Early Stage 1- Identities-family,friends,Aboriginal language group
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Our many identities | Global Education

Our many identities | Global Education | Early Stage 1- Identities-family,friends,Aboriginal language group | Scoop.it

INTRO VIDEO (first 3 min)

http://www.youtube.com/watch?v=FaBln7ITO3A

Ji Yoon Kim's insight:

After reading the Rainbow Fish students are expected to have sound understanding of the concept ‘identity’. While the storybook explored the identity of the Rainbow Fish, during this lesson they are expected to explore their own identity in-depth.

 

Students are asked to bring  photographs that captures them being with friends, family and or engaging in activities. They are going to write a sentence starting with “I am…” underneath each photograph. Each student will present their photographs to the class and say how they have identified themselves. Observe and give constructive feedback while students are presenting their photographs and explaining their identity. Try to constantly observe students’ engagement and take notes of the contributions they make during discussion- this will help in making qualitative assessment at the end of the lesson.

 

Using the IWB show photos of children from different parts of the world and the first 3 minutes of the video (link embedded in the website) and discuss if the students can find any similarities of differences.  Initiate discussions around why children in developing countries need to walk long miles to obtain water and how their lives and our lives are different.

 

Briefly discuss how we can conserve water to sustain our environment. Be careful of language used during the lesson, try not to label people in the photos but focus on the similarities and differences. This will help students to be in the ethno relativism stage where they are able to accept different culture and in terms of dress, language and value system (Gilbert & Hoepper, 2011, p.293).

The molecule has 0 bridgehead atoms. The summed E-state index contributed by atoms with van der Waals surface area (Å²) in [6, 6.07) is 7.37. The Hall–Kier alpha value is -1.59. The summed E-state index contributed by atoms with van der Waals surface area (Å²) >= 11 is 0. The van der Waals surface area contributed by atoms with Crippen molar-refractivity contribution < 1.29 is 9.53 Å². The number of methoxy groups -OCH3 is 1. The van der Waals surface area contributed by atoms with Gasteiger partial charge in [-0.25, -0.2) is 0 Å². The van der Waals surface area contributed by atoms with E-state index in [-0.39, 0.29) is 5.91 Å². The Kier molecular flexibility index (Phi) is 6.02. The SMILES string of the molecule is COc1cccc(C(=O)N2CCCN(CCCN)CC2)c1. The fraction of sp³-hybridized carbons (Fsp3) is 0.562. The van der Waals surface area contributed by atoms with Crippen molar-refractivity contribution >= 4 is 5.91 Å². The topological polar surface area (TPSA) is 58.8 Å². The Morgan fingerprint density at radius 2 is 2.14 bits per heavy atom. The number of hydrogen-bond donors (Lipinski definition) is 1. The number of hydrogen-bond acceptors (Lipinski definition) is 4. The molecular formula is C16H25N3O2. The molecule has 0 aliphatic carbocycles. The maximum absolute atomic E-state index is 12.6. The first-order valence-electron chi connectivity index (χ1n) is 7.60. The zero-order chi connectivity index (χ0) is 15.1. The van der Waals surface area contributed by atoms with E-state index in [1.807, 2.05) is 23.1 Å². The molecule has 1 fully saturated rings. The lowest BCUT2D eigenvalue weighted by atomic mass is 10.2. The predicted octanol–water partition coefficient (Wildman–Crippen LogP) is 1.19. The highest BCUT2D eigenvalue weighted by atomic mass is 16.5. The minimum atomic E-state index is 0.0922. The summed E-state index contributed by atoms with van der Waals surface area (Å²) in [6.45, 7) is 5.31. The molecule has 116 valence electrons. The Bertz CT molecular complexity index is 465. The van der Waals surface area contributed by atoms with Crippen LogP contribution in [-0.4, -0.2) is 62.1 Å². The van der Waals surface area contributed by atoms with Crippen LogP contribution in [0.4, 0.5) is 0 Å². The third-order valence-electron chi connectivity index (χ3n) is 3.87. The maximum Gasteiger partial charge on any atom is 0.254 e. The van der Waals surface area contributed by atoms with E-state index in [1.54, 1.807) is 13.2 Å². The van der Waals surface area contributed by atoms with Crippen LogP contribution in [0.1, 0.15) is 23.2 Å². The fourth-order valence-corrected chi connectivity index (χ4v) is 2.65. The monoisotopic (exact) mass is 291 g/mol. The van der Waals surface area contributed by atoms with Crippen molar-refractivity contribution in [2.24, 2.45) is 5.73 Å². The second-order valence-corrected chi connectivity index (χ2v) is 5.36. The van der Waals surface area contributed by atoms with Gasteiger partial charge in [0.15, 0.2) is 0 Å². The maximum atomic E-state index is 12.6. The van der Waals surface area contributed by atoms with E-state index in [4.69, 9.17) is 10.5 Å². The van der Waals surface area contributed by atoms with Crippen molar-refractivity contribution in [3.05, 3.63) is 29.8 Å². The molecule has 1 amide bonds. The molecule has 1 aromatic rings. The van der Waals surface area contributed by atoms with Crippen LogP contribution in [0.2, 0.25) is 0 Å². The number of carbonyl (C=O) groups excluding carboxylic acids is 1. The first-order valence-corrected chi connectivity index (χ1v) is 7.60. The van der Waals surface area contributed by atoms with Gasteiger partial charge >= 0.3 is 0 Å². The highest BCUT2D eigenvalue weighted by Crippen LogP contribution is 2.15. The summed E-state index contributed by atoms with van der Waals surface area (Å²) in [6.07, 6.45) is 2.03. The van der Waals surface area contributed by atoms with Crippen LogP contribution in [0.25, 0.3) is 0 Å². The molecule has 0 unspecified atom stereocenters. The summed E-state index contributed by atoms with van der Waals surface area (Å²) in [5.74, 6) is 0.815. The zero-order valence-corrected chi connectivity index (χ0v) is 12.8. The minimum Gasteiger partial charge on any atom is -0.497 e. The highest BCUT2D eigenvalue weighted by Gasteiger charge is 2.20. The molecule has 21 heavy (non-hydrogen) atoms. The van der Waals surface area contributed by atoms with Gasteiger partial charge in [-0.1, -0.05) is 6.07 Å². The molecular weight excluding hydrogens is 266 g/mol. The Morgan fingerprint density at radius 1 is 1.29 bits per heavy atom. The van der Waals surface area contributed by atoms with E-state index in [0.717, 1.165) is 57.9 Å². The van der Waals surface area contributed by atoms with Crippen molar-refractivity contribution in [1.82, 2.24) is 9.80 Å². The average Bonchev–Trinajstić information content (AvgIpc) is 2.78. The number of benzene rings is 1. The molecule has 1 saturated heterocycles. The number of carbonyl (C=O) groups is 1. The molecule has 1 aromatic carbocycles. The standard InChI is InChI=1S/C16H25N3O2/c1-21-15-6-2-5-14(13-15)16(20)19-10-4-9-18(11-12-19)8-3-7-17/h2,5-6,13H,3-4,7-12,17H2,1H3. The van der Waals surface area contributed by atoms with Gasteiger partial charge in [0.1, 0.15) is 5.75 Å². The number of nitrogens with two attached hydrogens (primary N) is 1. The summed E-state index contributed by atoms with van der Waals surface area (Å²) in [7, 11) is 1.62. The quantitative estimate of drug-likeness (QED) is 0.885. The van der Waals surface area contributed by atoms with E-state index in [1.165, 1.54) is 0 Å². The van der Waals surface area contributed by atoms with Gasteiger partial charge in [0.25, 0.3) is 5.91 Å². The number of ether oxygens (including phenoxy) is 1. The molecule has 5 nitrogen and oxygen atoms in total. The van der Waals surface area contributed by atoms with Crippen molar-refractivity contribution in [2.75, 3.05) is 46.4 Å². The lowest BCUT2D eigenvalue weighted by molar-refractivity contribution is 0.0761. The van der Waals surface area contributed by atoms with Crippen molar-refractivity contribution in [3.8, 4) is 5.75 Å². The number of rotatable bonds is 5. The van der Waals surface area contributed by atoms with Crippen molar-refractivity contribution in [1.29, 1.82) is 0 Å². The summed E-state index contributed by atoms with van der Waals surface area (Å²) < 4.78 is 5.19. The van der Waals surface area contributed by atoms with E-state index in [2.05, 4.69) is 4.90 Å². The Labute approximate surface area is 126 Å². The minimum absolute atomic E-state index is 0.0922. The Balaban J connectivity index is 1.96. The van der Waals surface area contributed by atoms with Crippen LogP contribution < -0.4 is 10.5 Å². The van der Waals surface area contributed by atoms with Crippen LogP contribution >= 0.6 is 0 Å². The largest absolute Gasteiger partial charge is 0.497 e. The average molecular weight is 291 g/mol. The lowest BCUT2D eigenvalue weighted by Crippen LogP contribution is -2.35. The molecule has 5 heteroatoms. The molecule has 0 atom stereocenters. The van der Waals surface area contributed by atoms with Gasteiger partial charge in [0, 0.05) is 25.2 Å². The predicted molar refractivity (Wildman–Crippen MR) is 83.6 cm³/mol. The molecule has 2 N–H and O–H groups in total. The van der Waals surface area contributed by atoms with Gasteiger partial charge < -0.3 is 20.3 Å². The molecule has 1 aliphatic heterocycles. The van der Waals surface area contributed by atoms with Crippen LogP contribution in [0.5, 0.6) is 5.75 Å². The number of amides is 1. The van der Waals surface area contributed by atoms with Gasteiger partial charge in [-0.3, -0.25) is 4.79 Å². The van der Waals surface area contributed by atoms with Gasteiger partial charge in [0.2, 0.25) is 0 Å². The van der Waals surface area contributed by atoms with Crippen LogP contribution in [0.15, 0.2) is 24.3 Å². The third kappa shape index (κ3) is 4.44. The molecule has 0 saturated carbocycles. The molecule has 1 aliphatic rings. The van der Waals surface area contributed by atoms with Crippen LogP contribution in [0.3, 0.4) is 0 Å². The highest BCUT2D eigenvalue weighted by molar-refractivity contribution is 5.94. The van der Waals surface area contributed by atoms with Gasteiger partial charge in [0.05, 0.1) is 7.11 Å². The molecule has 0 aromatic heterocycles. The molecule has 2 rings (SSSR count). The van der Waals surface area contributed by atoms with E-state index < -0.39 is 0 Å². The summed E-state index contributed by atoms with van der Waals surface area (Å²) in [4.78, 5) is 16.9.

This lesson can be linked to a literacy session where students get to write an acrostic poem with their names (ENe-11D- responds to and composes simple texts about familiar aspects of the world and their own experiences). Acrostic poems can be displayed around the classroom enriching students’ sense of identity and belonging in the classroom. 

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Pak Yono

Ji Yoon Kim's insight:

Before reading “Pak Yono” write down a list of vocabularies related to 'farming' that students need to know in order to understand the text. The PDF file can be shown using the IWB and use shared reading strategies to read the text as a whole class. While reading, ask questions directly related to home, family, roles and responsibilities.  

 

Follow up activities should be provided such as matching roles and responsibilities with the appropriate character, filling out a table of similarities and differences between Pak Yono’s family and the students’ families. Observe students’ level of engagement and collect their finished activities to see how if they were able to identify similarities and or differences. Allow students to work as individuals or in pairs if they need extra support.

 

By this stage students should feel quite comfortable discussing about different people and the groups that they belong. However, be aware that some students can “react strongly to multicultural issues if they are pushed too hard or too fast and this may result in them not participating in class” (Wells, 2008, p.143). Farming in Asian countries can be quite different to farming in Australia. This may cause some students to react differently due to the stereotyped image they had earlier.Try to break this stereotypical views before and during the lesson.

 

The section where Pak Yono and the aunt go to the market to sell rice will provide great examples to incorporate numeracy strategies using money. Give questions that involve the use of money and profit. For example, If I had 10 sacks of rice and sold 1 sack of rice to Jack, and 2 sacks of rice to Tom how many sacks of rice do I have now?(MA2-3WM- uses concrete materials and/or pictorial representation to support conclusions).